Mahahual 2017 – The Report Part I – Getting There

I’m back from Mahahual. It was a good trip, although it was certainly different than I had anticipated. There were highs and lows and a lot of sweat.

The Getting There

AeroMexico is not my favorite. The point of flying a redeye on Sunday night was to get into Cancun in the morning and have a nice leisurely drive down to Mahahual, a four hour drive south from Cancun. That is not how in panned out. The flight leaving SFO was late and the connection out of Guadalajara wasn’t waiting for anyone. Missed that flight. In Guadalajara they also told me I couldn’t bring my fishing rod case as a carry-on. It might have been the cuda poppers in the box (the big ones for a spinning reel), although they seemed to say I couldn’t bring any hooks on, period. Can’t find anything on-line with Mexico-specific regulations. Missing the connection to Cancun they told us we had to fly to Mexico City to make it to Cancun. This we did, although it became clear at some point on the flight that they had actually booked both of us under my dad’s name. So, landing in Mexico City, I was going nowhere fast. My dad was going to Cancun. About two hours later I was on my way to Cancun. I would land about 4 PM, not at 9:30 AM, as we had hoped. I’ll also add the seats are tiny and I am 6’3″. Not a great combo. I’m going to avoid flying AeroMexico in the future.

The whole point of getting there early was to NOT drive at night. I now know from experience that I don’t like driving the less-traveled highways of Mexico at night. Some sections had no reflectors or lines indicating where the side of the road was. It was often white-knuckled stuff. We survived and there was only one tope (crazy Mexican speed bumps) that I had to brake hard for, and that was just out of Mahahual.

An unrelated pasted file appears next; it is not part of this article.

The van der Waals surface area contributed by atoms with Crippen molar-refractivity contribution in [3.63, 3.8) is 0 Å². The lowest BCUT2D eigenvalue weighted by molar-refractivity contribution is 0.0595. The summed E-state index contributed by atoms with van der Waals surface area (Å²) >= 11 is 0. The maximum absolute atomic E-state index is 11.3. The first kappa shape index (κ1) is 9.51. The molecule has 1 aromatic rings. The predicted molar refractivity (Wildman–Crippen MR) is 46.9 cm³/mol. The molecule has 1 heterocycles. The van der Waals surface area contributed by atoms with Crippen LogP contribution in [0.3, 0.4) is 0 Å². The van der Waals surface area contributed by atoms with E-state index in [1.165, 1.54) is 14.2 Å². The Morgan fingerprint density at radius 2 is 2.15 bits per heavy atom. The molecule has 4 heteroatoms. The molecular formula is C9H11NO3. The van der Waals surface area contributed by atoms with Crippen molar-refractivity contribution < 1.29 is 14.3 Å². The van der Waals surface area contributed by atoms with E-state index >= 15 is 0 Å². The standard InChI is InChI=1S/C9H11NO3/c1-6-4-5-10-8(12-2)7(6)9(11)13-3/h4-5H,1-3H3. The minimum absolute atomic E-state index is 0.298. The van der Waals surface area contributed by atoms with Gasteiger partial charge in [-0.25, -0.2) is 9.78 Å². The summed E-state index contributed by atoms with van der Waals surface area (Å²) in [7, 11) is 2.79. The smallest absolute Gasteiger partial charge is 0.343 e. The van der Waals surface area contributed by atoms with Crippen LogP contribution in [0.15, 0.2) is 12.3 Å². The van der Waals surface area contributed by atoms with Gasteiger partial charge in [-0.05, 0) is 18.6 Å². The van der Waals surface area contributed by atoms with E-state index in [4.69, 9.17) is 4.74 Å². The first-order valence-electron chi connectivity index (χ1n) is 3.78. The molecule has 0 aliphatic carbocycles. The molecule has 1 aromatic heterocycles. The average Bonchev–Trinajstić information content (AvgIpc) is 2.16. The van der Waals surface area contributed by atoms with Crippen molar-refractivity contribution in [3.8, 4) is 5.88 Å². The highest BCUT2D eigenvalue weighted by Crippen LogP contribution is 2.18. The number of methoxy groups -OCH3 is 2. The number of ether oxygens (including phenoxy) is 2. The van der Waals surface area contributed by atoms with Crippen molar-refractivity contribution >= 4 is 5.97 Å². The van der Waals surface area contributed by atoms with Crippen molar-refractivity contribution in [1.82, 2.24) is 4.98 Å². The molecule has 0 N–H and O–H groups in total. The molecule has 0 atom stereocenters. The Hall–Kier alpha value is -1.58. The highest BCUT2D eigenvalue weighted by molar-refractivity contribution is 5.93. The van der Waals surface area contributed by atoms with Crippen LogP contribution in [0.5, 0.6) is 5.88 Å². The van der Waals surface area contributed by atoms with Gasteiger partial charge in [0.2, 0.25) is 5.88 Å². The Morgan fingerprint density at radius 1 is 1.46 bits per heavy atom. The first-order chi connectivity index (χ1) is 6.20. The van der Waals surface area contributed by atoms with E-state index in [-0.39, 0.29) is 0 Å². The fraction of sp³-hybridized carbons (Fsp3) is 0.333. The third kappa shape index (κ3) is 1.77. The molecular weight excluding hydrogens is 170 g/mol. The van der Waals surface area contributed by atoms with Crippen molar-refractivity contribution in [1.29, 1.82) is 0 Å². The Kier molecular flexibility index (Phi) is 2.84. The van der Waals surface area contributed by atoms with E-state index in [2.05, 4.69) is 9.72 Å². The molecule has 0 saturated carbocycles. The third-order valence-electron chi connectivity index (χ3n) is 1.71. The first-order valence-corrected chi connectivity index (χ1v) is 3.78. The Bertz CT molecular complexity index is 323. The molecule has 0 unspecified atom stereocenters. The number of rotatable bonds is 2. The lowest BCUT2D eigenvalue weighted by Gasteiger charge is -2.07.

I had never driven in Mexico before and was a little apprehensive about it, but it really wasn’t too difficult. You needed to understand that you were expected to use the shoulder lane when folks wanted to pass you and you needed to watch the speed limit, which could go from 100 km/h to 40 to 80 to 100 to 50 to 90, all in the span of about 5 minutes. Whatever the posted speed limit was, it seemed most Mexicans drove about 110 km/h, fairly consistently, unless driving through an actual town (where the dreaded topes) would be found.

Making it into Mahahual it occurred to me I should have maybe mapped out exactly where the National Beach Club was. I had read on Verizon that my voice, text and data plan would port over to Mexico. 2/3. No data. No data = no mapping or access to the internet. Lucky for us… Mahahual isn’t that big and if you just keep driving straight, you’ll find it. We found it, getting in about 10:00 PM.

Celebrating getting there with a beer.

We were never pulled over, so got to avoid the whole “bribe” thing and we didn’t hit any wandering cows or run into any 2 foot deep potholes.


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  1. Steve Levinson

    Always great stuff!

  2. Scary and happy that you arrived safe. Yvon Chouinard wrote (paraphrased) that adventure really only happens when stuff goes bad.

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